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Canadian professor called out for faking indigenous heritage

Canada’s University of Saskatchewan is standing with a professor who has been accused of faking her indigenous/Native American heritage.

According to CBC News, Carrie Bourassa of the Department of Community Health and Epidemiology actually is “entirely [of] European descent,” based on research by several academics and a CBC review of genealogical records.

In response to a CBC inquiry, Bourassa did not provide evidence of Indigenous heritage, instead offering outrage at “anyone disputing [her] links to the Métis community.”

She contradicted her previous claims, the CBC said, by noting she “was adopted into the community by a Métis friend of her grandfather” and that “elders who support her do not rely on ‘blood quantums’ to assess Indigenous identity.”

Bourassa told another news outlet last weekend she doesn’t have any proof to back her claims of Native heritage but “insists she’s not lying.” She said she hired a genealogist two years to look into her background, “and that work is ongoing.”

“I maybe will be able to find a Tlingit ancestor somewhere. Maybe I will, maybe I won’t,” Bourassa said.

The Canadian Institutes of Health Research (for whom Bourassa serves as scientific director of the Indigenous health), also stands behind the professor.

In a statement, the CIHR said “On the question of Dr. Bourassa’s identity, we recognize that Indigenous identity is complex, multifaceted and deeply personal and we support Indigenous self-identification.”

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From the story:

In its statement emailed to Indigenous staff, provided to CBC, the U of S, located in Saskatoon, said it recognizes that “self-identification is no longer sufficient for Indigenous-specific appointments.” However, the university said Bourassa wasn’t hired based on her claims to Indigeneity.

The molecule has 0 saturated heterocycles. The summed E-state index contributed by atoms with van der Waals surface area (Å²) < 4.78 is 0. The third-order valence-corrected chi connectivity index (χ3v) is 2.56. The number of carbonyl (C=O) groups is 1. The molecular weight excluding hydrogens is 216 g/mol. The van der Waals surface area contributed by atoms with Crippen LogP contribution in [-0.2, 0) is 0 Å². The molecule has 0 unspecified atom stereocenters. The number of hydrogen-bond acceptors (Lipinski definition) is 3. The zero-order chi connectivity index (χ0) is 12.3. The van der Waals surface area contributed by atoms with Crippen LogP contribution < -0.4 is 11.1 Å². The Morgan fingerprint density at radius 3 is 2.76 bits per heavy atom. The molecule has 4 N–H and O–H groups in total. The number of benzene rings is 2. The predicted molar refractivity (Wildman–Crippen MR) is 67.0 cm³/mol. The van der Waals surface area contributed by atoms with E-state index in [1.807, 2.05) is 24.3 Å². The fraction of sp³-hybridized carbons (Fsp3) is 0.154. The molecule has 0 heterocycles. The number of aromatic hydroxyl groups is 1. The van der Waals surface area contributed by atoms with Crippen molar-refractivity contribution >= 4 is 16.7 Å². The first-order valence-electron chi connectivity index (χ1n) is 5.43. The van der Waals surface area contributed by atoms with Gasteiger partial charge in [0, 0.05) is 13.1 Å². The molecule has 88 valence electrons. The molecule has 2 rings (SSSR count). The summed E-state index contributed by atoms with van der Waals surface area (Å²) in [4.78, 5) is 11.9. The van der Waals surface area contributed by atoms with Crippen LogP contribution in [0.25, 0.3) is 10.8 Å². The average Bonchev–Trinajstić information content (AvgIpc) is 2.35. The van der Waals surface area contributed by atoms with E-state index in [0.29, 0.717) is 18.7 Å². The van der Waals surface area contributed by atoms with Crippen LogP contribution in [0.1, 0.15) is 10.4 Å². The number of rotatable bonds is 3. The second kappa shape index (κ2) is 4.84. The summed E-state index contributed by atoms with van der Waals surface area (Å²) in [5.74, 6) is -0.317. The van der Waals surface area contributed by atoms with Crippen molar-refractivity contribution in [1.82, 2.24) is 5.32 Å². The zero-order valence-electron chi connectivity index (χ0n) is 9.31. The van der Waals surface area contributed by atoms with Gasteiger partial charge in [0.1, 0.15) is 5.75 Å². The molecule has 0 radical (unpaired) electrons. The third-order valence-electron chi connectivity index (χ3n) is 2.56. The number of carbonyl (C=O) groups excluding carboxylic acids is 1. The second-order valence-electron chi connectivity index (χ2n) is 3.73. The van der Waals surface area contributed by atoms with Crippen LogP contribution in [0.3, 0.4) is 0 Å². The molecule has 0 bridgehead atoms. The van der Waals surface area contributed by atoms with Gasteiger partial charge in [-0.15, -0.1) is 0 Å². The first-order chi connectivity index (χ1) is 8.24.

“Professor Bourassa was not hired by the university because of her Indigenous status, and Indigenous ancestry was not a requirement of the role,” the university’s provost and vice-president, academic, Airini, said in a statement released to the public. “The quality of Professor Bourassa’s scholarly work speaks for itself and has greatly benefited the health of communities across Canada.”

This baffles many Indigenous academics, such as Raven Sinclair from the University of Regina, who says the CIHR and the U of S have left Indigenous academics in an “untenable position.”

“It’s inconceivable that we have a non-Indigenous person representing us at that level of academe. And representing us based on lies, based on untruths,” she said.

Professor Darryl Leroux of Saint Mary’s University said “it’s stunning that Canadian institutions continue to think [Indigenous] self-identification is sufficient.”

This self-identification certainly helped one of the U.S.’s most prominent politicians, Elizabeth Warren, who claimed minority status based on her great, great, great grandmother allegedly being Cherokee.

And who can forget Rachel Dolezal, the white academic who claimed she was black?

Ironically, too, last week prominent “anti-racism” guru Ibram Kendi tweeted out — and then quickly deleted — a story from The Hill about how over one-third of white students lie about their race on college applications. The piece noted these students took such action to improve their chances of acceptance and obtaining student aid.

Kendi surely realized the tweet undermined virtually his entire schtick: “[I]f white privilege is so prevalent and persuasive, why would white kids feel the need to disguise their whiteness”?

Read the CBC articles.

MORE: ‘Self-Indigenization’ and the (further) contradictions of identity politics

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About the Author
Associate Editor
Dave has been writing about education, politics, and entertainment for over 20 years, including a stint at the popular media bias site Newsbusters. He is a retired educator with over 25 years of service and is a member of the National Association of Scholars. Dave holds undergraduate and graduate degrees from the University of Delaware.